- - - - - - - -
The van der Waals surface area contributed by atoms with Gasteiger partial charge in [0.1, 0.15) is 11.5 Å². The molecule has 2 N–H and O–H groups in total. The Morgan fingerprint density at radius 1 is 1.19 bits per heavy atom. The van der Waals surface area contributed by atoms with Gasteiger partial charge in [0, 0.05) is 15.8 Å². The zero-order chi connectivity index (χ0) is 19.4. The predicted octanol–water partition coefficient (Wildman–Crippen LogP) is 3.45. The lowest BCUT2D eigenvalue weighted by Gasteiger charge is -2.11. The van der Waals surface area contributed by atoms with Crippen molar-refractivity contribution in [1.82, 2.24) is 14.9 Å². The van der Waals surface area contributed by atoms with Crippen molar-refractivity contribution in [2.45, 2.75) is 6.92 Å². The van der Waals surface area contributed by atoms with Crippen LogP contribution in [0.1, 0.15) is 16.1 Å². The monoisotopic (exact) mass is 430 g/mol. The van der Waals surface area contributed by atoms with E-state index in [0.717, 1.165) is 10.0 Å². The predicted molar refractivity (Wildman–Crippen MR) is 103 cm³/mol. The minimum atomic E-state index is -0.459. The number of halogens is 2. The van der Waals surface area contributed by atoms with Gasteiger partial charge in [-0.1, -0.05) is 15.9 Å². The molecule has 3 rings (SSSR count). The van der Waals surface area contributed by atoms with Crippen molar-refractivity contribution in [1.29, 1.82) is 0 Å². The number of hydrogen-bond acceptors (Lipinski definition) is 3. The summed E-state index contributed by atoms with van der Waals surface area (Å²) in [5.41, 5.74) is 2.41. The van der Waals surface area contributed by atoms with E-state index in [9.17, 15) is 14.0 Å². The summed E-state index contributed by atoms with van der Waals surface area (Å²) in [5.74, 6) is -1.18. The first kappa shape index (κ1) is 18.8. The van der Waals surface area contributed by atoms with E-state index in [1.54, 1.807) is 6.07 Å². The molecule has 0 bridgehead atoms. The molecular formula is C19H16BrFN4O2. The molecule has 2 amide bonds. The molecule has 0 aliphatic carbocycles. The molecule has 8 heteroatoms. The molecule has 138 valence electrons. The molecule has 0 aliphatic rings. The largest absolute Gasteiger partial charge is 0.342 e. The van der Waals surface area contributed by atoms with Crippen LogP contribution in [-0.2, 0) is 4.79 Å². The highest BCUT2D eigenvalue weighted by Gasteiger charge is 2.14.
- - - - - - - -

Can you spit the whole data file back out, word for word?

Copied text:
The van der Waals surface area contributed by atoms with Gasteiger partial charge in [0.1, 0.15) is 11.5 Å². The molecule has 2 N–H and O–H groups in total. The Morgan fingerprint density at radius 1 is 1.19 bits per heavy atom. The van der Waals surface area contributed by atoms with Gasteiger partial charge in [0, 0.05) is 15.8 Å². The zero-order chi connectivity index (χ0) is 19.4. The predicted octanol–water partition coefficient (Wildman–Crippen LogP) is 3.45. The lowest BCUT2D eigenvalue weighted by Gasteiger charge is -2.11. The van der Waals surface area contributed by atoms with Crippen molar-refractivity contribution in [1.82, 2.24) is 14.9 Å². The van der Waals surface area contributed by atoms with Crippen molar-refractivity contribution in [2.45, 2.75) is 6.92 Å². The van der Waals surface area contributed by atoms with Crippen LogP contribution in [0.1, 0.15) is 16.1 Å². The monoisotopic (exact) mass is 430 g/mol. The van der Waals surface area contributed by atoms with E-state index in [0.717, 1.165) is 10.0 Å². The predicted molar refractivity (Wildman–Crippen MR) is 103 cm³/mol. The minimum atomic E-state index is -0.459. The number of halogens is 2. The van der Waals surface area contributed by atoms with Gasteiger partial charge in [-0.1, -0.05) is 15.9 Å². The molecule has 3 rings (SSSR count). The van der Waals surface area contributed by atoms with Crippen molar-refractivity contribution in [1.29, 1.82) is 0 Å². The number of hydrogen-bond acceptors (Lipinski definition) is 3. The summed E-state index contributed by atoms with van der Waals surface area (Å²) in [5.41, 5.74) is 2.41. The van der Waals surface area contributed by atoms with E-state index in [9.17, 15) is 14.0 Å². The summed E-state index contributed by atoms with van der Waals surface area (Å²) in [5.74, 6) is -1.18. The first kappa shape index (κ1) is 18.8. The van der Waals surface area contributed by atoms with E-state index in [1.54, 1.807) is 6.07 Å². The molecule has 0 bridgehead atoms. The molecular formula is C19H16BrFN4O2. The molecule has 2 amide bonds. The molecule has 0 aliphatic carbocycles. The molecule has 8 heteroatoms. The molecule has 138 valence electrons. The molecule has 0 aliphatic rings. The largest absolute Gasteiger partial charge is 0.342 e. The van der Waals surface area contributed by atoms with Crippen LogP contribution in [-0.2, 0) is 4.79 Å². The highest BCUT2D eigenvalue weighted by Gasteiger charge is 2.14.